I have the blessing of being the recipient of several great canned items from Glacier gardens. It doesn’t hurt that I’m the mother-in-law, mother, and grandmother of those that work coaxing bounty from that piece of earth.

Yesterday we had a gathering of family here in Texas, it was for the winter birthdays. We decided to do tacos, after all we do live in Texas. With our tacos I set out two items from Glacier garden. I had a jar of jalapeños. I also had a jar of fruit salsa.

No problem with jalapeños in Texas. They were heartily appreciated. The unexpected surprise was how much everyone loved the fruit salsa. I expected a few of the gals to try it. However, I was very surprised by the responses of the guys in the room.

Skeptical eyebrows went up as each took a “taste.” Then those eyebrows went up further as eyes widened while the fruity delight gave a new and refreshing experience. There was very little left at the end of the party. I saved it just because it was sooooo good.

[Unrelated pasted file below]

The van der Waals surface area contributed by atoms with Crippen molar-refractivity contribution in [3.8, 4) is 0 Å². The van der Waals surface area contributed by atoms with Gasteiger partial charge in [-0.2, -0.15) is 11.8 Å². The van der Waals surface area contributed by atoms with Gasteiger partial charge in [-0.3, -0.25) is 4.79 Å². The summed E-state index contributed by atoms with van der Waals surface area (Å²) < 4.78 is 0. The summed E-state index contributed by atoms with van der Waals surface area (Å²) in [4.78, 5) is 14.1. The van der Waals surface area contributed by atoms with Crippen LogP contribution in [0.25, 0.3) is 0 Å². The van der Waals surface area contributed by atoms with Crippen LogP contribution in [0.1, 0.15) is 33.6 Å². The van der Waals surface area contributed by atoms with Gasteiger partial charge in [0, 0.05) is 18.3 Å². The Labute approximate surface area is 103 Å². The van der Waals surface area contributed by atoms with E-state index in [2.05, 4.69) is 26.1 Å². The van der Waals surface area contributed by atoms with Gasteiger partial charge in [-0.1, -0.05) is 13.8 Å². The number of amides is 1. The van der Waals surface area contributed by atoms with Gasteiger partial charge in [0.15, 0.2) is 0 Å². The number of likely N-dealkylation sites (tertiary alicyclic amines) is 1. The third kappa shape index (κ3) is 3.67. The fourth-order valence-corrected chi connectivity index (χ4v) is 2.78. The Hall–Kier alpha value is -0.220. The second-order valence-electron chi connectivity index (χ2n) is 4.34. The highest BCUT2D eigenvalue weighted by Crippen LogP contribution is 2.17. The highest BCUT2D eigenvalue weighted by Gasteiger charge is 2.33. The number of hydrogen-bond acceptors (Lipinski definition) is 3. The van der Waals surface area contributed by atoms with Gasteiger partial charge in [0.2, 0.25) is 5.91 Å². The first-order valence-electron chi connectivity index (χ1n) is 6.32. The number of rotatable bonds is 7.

We like our salsa hot and spicy in Texas. We like our tacos the same way. Yet, this chunky version with it’s sweet and tangy savor hit a cord here and was appreciated by all.

Can’t wait to see what the new planting produces.

I’m trying to imagine what this blog will be during the few months of complete garden inactivity. We are still working in the garden – yesterday Jordan was cleaning the garden of all rocks, markers, forgotten tools, twine, etc, to prepare it to be tilled before we get real snow cover. And as soon as the snow melts in the spring we will prepare the ground to be tilled again.

During those short, sometimes house-bound, months, we remember the bright green days of the garden at mealtime. There is a lot of satisfaction in carrying an armload of mason jars into the kitchen to prepare a meal, especially when the food is for friends and family who were part of your journey. They visit the garden, linger at the market to ask how everything’s going, listen to you talk about this or that specialty variety, maybe even help you weed once or twice.